Is my doctor’s guideline for my treatment right for me?

Is my doctor’s guideline for my treatment right for me? – Melissa J. Armstrong, MD | March 11, 2017

Health care guidelines are produced in ever-increasing numbers. The National Guideline Clearinghouse, a U.S.-based public website compiling summaries of “clinical practice” (health care) guidelines, has over 1,000 entries and is updated weekly. The National Institute for Health and Care Excellence in the U.K. has over 180 clinical guidelines.

Health care guidelines impact policy decisions and care for individuals. Recent research, though, suggests that the public has only a vague understanding of what guidelines are and how they are developed.

Current high-quality clinical practice guidelines, though, are anchored in a thorough review of available medical evidence.

This was certainly not the case with the CDC Guidelines (see CDC Manipulated Data to Deceive, Contradictions in CDC Guidelines, and Updated: Evidence Against CDC Opioid Guidelines)  

The development of these guidelines was a demonstration of how biased and hidden agenda-driven writers can create a  guideline with wide-ranging social consequences without the slightest investigation or penalty.

In this era of evidence-based medicine, various standards exist for developing clinical practice guidelines. These include standards from the Guidelines International Network and the U.S.-based Institute of Medicine. The Appraisal of Guidelines Research & Evaluation Enterprise (AGREE) publishes a tool to assess the quality and reporting of clinical practice guidelines.

Guidelines summarize what is known (and not known) about different tests and treatments for health problems. They then make recommendations for expected best care, with specific descriptions of how confident guideline developers are in the research and recommendations.

High quality guidelines are developed by groups of patients and other public representatives, professional subject experts (physicians and other health professionals) and guideline specialists. These individuals decide what questions to ask, examine all the available research, grade the research quality, consider other issues (such as risks, benefits, availability, personal preferences and sometimes cost), and then make recommendations about best medical care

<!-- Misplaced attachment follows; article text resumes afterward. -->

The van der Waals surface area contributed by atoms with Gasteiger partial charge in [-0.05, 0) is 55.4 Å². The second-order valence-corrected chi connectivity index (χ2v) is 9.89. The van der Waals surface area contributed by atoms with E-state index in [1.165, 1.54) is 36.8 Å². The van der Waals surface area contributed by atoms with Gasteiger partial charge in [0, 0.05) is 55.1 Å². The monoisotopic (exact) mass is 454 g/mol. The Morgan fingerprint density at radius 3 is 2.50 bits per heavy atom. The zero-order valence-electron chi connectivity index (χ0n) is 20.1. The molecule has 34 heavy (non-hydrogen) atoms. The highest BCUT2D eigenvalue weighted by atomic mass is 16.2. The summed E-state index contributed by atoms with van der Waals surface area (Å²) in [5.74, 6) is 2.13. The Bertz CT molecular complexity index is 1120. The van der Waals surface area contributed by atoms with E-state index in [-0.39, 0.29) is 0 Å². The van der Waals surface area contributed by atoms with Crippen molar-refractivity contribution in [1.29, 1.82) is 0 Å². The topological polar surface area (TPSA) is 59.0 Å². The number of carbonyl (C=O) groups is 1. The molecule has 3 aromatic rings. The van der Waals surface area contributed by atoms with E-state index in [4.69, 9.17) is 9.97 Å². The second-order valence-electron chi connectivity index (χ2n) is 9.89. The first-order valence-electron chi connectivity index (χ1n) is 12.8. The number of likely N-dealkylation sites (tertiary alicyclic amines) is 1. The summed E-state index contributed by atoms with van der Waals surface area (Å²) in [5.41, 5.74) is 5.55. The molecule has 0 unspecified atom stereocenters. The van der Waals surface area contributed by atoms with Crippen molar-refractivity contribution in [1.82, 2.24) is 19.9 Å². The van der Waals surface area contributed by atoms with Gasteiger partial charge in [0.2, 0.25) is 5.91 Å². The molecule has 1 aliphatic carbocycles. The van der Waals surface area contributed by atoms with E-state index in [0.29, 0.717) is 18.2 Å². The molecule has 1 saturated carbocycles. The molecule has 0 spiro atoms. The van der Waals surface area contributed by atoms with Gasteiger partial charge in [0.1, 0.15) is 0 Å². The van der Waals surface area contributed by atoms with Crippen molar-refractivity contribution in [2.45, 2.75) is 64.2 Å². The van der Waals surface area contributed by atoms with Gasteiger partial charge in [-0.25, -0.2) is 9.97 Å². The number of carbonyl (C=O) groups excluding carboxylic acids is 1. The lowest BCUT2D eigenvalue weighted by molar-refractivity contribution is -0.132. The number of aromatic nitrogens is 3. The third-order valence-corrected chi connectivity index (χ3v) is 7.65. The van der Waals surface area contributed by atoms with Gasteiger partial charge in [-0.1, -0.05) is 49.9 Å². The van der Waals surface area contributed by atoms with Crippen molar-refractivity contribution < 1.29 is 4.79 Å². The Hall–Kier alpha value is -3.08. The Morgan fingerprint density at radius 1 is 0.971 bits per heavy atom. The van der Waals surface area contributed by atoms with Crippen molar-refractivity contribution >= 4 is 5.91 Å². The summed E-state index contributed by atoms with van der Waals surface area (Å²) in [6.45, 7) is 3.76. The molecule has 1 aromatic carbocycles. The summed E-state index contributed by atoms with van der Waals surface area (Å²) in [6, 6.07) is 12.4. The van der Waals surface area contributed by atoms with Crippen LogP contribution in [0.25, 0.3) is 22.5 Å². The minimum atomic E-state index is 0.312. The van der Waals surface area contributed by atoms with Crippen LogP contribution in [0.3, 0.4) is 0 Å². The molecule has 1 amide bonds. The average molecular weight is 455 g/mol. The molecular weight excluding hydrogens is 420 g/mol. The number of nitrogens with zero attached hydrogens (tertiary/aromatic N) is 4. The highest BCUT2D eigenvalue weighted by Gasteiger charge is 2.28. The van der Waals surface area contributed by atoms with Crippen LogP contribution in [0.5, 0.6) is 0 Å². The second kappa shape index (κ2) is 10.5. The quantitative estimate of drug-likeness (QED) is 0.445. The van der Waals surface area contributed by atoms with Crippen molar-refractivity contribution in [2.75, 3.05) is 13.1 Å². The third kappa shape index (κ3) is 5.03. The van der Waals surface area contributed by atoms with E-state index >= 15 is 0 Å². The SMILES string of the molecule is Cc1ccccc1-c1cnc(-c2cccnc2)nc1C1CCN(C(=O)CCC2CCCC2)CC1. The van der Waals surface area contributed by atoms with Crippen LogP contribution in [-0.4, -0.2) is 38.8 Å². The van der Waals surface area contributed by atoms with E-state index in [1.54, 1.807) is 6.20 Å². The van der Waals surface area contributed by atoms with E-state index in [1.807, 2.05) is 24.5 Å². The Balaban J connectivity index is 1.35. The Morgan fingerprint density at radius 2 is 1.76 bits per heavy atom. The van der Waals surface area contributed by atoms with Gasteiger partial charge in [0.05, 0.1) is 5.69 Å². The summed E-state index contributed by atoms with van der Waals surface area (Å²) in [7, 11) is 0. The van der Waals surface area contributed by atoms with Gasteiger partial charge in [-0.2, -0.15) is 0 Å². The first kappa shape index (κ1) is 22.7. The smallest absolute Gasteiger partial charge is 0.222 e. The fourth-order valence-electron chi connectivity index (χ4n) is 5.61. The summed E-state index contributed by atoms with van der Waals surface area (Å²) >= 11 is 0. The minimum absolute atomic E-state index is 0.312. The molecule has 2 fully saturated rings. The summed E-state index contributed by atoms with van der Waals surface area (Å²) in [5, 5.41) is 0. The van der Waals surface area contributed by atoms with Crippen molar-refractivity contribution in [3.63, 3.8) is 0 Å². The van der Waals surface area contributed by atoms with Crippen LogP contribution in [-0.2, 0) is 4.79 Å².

The reliance of guidelines on the best medical evidence means the recommendations are now less likely to be driven by panel members’ opinions and personal experiences.

Again, the CDC Guidelines show how this is no longer true.

Practicing health professionals and the public can be more confident that recommendations are based largely on unbiased reviews of medical research and transparent weighing of benefits and harms.

Limitations

The term “clinical practice guideline” is reserved to describe “recommendations intended to optimize patient care that are informed by a systematic review of evidence and an assessment of the benefits and harms of alternative care options.”

Even when guidelines are based on systematic grading of the medical evidence, sometimes different developers make different recommendations.

When the guideline developers all have the same strong opinion, agenda, or financial interest, that “systematic grading” gets manipulated until it supports the desired, not the actual, scientific “proof”.

These conflicts are confusing for patients and for health professionals.

Inconsistencies may reflect

  • different approaches to panel composition,
  • reviewing and grading medical evidence,
  • interpretation of the evidence and/or
  • weighing of risks and benefits.

The inconsistencies may also represent more concerning possibilities such as contributions from conflicts of interest.

Putting guidelines to good use

A common misunderstanding about clinical practice guidelines is that they tell patients and health professionals what to do. 

No, the CDC guidelines specifically “tell doctors what to do”.

Rather than identifying one “best” answer, clinical practice guidelines summarize what is known about medical options and describe anticipated benefits and risks.

This information can then be used by patients and health professionals during shared decision making, which combines patients’ values and preferences alongside the best medical evidence to make an individualized decision.

There’s no “shared decision making” when it comes to opioids. The CDC guidelines took the patient entirely out of the picture.

Every medical decision is a personal one, and rarely is there a single “right answer.”

Not according to all the “addiction specialists” – they have one answer for every person in every situation: NO OPIOIDS.

Trustworthy clinical practice guidelines are an important tool for improving the delivery of high quality health care to a broad audience. Individual decisions, though, are best made when patients partner with their health professionals to understand the evidence and incorporate their own medical history and values to make the best decision in that unique circumstance.

This is exactly what is NOT happening. Patients are being forced to give up their only pain relief without any consideration of the impact this will have on their functionality and quality of life.

Author: Melissa J. Armstrong is a neurologist. This article was originally published on The Conversation. Read the original article.
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